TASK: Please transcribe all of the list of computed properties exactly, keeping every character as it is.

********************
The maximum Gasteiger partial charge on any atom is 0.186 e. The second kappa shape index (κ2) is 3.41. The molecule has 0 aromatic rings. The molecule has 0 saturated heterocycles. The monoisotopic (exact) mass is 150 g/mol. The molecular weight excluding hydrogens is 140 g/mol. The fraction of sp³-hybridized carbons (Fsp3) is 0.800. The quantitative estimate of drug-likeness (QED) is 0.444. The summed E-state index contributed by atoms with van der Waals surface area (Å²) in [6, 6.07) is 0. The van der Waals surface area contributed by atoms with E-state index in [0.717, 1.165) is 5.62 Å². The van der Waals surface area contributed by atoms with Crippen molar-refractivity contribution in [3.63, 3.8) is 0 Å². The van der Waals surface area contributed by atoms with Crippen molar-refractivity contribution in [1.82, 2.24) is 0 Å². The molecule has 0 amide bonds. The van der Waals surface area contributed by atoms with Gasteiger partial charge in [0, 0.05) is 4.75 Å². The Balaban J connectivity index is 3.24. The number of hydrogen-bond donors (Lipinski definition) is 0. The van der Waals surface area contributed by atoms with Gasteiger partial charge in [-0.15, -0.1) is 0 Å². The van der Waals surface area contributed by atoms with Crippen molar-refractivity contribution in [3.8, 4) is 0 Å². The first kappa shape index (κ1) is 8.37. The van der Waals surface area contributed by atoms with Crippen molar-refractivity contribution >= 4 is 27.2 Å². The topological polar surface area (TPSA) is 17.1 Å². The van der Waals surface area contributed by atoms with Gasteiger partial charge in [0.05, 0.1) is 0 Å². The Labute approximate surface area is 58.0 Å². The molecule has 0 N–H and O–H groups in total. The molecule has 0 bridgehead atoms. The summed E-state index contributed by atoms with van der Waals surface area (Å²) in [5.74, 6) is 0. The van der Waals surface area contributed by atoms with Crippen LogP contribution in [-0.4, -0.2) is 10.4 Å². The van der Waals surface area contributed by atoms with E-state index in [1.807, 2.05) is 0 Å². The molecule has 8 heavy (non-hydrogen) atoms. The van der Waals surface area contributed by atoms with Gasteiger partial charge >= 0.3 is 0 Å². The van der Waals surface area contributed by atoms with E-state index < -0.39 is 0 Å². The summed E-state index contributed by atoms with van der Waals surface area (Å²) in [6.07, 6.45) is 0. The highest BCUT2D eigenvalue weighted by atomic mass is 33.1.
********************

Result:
The maximum Gasteiger partial charge on any atom is 0.186 e. The second kappa shape index (κ2) is 3.41. The molecule has 0 aromatic rings. The molecule has 0 saturated heterocycles. The monoisotopic (exact) mass is 150 g/mol. The molecular weight excluding hydrogens is 140 g/mol. The fraction of sp³-hybridized carbons (Fsp3) is 0.800. The quantitative estimate of drug-likeness (QED) is 0.444. The summed E-state index contributed by atoms with van der Waals surface area (Å²) in [6, 6.07) is 0. The van der Waals surface area contributed by atoms with E-state index in [0.717, 1.165) is 5.62 Å². The van der Waals surface area contributed by atoms with Crippen molar-refractivity contribution in [3.63, 3.8) is 0 Å². The van der Waals surface area contributed by atoms with Crippen molar-refractivity contribution in [1.82, 2.24) is 0 Å². The molecule has 0 amide bonds. The van der Waals surface area contributed by atoms with Gasteiger partial charge in [0, 0.05) is 4.75 Å². The Balaban J connectivity index is 3.24. The number of hydrogen-bond donors (Lipinski definition) is 0. The van der Waals surface area contributed by atoms with Gasteiger partial charge in [-0.15, -0.1) is 0 Å². The van der Waals surface area contributed by atoms with Crippen molar-refractivity contribution in [3.8, 4) is 0 Å². The first kappa shape index (κ1) is 8.37. The van der Waals surface area contributed by atoms with Crippen molar-refractivity contribution >= 4 is 27.2 Å². The topological polar surface area (TPSA) is 17.1 Å². The van der Waals surface area contributed by atoms with Gasteiger partial charge in [0.05, 0.1) is 0 Å². The Labute approximate surface area is 58.0 Å². The molecule has 0 N–H and O–H groups in total. The molecule has 0 bridgehead atoms. The summed E-state index contributed by atoms with van der Waals surface area (Å²) in [5.74, 6) is 0. The van der Waals surface area contributed by atoms with Crippen LogP contribution in [-0.4, -0.2) is 10.4 Å². The van der Waals surface area contributed by atoms with E-state index in [1.807, 2.05) is 0 Å². The molecule has 8 heavy (non-hydrogen) atoms. The van der Waals surface area contributed by atoms with Gasteiger partial charge >= 0.3 is 0 Å². The van der Waals surface area contributed by atoms with E-state index < -0.39 is 0 Å². The summed E-state index contributed by atoms with van der Waals surface area (Å²) in [6.07, 6.45) is 0. The highest BCUT2D eigenvalue weighted by atomic mass is 33.1.